This picture of McCree with Maury is so ironic.
I hate going to conferences late — especially when the topic is sex. My colleague and I squeezed into the packed room at Savera and settled on the only two seats behind a giggling elderly lady in a pink dress and a poker-faced old man with a walking stick. The 26th National Conference on Sexology was in full swing in Chennai, where sex is sometimes a four-letter word.
Hani Miletski, the 48-year-old sexologist with a Natalie Portman haircut and a zebra dress, was not quite an entertainer as a speaker, but her case studies were. She was speaking on “A day in the life of a sex therapist.’ We missed her earlier part of the day, and by the time we reached the venue she was well into her late afternoon. “At 4 pm, I saw Sushma,” the US-based therapist said, the presentation on the screen showing a crayon sketch of a sad-looking woman. Sushma an Indian in the US, was left with her grandma since the age of four. Her world revolved around her grandma and she had no social life. Now 38, Sushma has never had a sexual intercourse.
“At 5 pm, John walks in,” Miletski continued. John, who has a prostate problem, is married thrice. He used to have intercourse thrice a week, each lasting 20 minutes with multiple orgasms. So, what’s his problem? Well, the duration of his intercourse has been growing and now it stands at one hour. Miletski spoke about another client of hers, a 70-year-old man who felt ashamed to face his wife after he got aroused when a nurse was doing a rectal examination on him. “I told him that it is quite common for some men to get aroused when touched there. He went back a happy man and that was the shortest therapy I had done,” Miletski said.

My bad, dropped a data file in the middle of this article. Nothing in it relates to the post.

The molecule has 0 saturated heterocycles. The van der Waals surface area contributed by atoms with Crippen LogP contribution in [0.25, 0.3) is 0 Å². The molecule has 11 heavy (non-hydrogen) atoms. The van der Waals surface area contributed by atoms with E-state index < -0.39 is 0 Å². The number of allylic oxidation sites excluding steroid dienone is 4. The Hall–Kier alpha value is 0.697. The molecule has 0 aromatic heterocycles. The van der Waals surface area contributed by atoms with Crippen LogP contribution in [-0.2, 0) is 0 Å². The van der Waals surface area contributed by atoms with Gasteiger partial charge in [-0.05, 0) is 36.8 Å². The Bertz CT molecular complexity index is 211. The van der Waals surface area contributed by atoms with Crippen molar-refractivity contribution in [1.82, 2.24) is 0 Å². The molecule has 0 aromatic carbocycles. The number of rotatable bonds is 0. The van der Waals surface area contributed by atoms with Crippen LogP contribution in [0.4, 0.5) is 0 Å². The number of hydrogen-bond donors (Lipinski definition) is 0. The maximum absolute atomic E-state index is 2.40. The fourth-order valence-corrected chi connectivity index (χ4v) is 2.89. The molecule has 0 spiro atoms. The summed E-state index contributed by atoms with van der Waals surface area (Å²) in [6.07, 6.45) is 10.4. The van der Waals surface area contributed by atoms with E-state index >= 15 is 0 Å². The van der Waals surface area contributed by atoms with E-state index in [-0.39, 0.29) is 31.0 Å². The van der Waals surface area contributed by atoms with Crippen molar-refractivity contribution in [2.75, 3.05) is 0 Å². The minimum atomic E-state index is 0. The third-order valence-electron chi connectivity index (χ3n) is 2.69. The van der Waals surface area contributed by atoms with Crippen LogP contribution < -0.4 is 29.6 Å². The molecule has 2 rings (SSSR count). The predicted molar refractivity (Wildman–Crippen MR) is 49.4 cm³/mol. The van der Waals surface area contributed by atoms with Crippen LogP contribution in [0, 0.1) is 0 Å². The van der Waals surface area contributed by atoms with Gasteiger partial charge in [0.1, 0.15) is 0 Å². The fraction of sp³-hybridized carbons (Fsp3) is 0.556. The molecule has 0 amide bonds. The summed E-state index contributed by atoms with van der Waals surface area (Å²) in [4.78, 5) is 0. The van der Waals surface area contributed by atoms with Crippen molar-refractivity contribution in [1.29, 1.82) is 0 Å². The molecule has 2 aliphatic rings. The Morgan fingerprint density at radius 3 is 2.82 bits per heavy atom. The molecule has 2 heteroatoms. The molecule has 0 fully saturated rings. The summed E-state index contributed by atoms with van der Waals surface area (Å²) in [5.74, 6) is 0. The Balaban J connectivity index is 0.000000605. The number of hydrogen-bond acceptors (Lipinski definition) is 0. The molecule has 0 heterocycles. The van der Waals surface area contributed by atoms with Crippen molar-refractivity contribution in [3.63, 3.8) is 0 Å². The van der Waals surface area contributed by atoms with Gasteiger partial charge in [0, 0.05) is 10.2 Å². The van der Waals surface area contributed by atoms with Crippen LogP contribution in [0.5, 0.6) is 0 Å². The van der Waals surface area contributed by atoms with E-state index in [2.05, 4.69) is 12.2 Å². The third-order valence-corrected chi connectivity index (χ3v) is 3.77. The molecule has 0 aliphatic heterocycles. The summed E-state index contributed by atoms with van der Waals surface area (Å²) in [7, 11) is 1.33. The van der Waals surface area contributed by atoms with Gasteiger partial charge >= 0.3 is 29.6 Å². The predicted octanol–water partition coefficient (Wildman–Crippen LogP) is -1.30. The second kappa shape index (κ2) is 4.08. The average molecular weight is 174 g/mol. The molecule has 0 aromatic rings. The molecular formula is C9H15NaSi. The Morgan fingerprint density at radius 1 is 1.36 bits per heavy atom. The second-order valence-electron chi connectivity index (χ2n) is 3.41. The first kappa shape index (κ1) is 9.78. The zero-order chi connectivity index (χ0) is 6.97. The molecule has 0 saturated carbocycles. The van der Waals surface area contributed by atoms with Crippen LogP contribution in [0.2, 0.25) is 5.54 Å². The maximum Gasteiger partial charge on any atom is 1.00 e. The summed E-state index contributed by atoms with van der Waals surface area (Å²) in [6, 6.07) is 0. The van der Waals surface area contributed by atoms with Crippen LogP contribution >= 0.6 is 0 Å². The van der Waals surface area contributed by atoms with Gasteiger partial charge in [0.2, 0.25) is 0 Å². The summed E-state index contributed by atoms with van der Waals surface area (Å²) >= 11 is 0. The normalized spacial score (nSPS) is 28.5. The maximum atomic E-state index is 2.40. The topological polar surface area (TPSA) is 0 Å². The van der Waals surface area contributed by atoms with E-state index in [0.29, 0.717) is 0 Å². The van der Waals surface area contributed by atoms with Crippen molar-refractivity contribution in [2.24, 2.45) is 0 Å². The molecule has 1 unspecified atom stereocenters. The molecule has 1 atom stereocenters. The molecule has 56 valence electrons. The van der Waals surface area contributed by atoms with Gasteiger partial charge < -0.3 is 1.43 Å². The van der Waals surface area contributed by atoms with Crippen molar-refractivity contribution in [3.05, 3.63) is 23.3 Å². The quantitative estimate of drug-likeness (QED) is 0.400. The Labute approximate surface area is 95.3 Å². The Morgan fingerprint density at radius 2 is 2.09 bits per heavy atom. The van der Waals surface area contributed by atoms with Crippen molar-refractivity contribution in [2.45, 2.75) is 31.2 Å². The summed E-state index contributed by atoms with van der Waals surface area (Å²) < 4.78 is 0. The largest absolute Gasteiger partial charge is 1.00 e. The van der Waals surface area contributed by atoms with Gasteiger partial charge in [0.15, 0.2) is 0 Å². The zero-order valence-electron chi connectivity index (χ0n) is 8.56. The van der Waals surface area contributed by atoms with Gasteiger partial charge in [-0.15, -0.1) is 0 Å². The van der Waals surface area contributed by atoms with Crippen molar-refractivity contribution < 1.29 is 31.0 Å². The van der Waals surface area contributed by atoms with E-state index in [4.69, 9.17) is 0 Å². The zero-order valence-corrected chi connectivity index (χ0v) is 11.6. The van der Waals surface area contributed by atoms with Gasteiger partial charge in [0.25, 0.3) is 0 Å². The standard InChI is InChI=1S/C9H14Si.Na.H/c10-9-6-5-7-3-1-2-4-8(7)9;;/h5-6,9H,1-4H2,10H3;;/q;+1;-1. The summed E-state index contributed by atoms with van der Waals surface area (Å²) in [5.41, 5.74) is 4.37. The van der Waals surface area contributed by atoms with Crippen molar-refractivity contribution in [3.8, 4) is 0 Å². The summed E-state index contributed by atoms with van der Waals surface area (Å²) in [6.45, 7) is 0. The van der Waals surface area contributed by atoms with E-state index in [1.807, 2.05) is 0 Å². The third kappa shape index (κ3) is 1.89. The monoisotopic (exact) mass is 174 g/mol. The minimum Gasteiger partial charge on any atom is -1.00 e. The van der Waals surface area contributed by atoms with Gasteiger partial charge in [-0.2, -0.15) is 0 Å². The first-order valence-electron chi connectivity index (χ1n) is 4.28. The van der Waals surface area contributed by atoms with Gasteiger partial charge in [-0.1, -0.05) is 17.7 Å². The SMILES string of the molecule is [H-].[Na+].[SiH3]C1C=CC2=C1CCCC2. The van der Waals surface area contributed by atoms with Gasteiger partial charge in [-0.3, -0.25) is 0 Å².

What struck me the most was Miletski’s comment that hers was a “lonely life.” Before the audience could get ideas, she explained: “I mean an ideal sex therapist’s professional life is a lonely one. You listen to the most intimate details of your clients’ lives, but offer nothing about yours. Your only body contact with your client is a brief handshake.”
At coffee break, I chatted up Miletski. “Some cardiologists have heart problems,” I started, “some dermatologists get rashes…” At this, Miletski interrupted me. “Oh, ok, you are a journalist… and you have a question about my sex life?” I politely replied “no,” and put the question straight: “If a sexologist has a sex problem, should she treat herself?” Miletski’s immediate answer was “I don’t know,” and I liked that honesty. She did think about it and answered it better a few minutes later: “It helps being a sexologist to understand one’s own problem, but sometimes it is better to take the help of another sexologist.”
Later I found out that Miletski is an Israel-born American having a good practice in Bethesda, Maryland. She is the author of two books, Understanding Bestiality and Zoophilia; and Mother-Son Incest: The Unthinkable Broken Taboo Persists.
Other findings of Miletski:* Boys have sex with buffalos in rural India
* Urban women tutor dogs to have intercourse with them
* A group of frequent flyers travel in search of stallions
* 8% men and 4% women in the US have sex with animals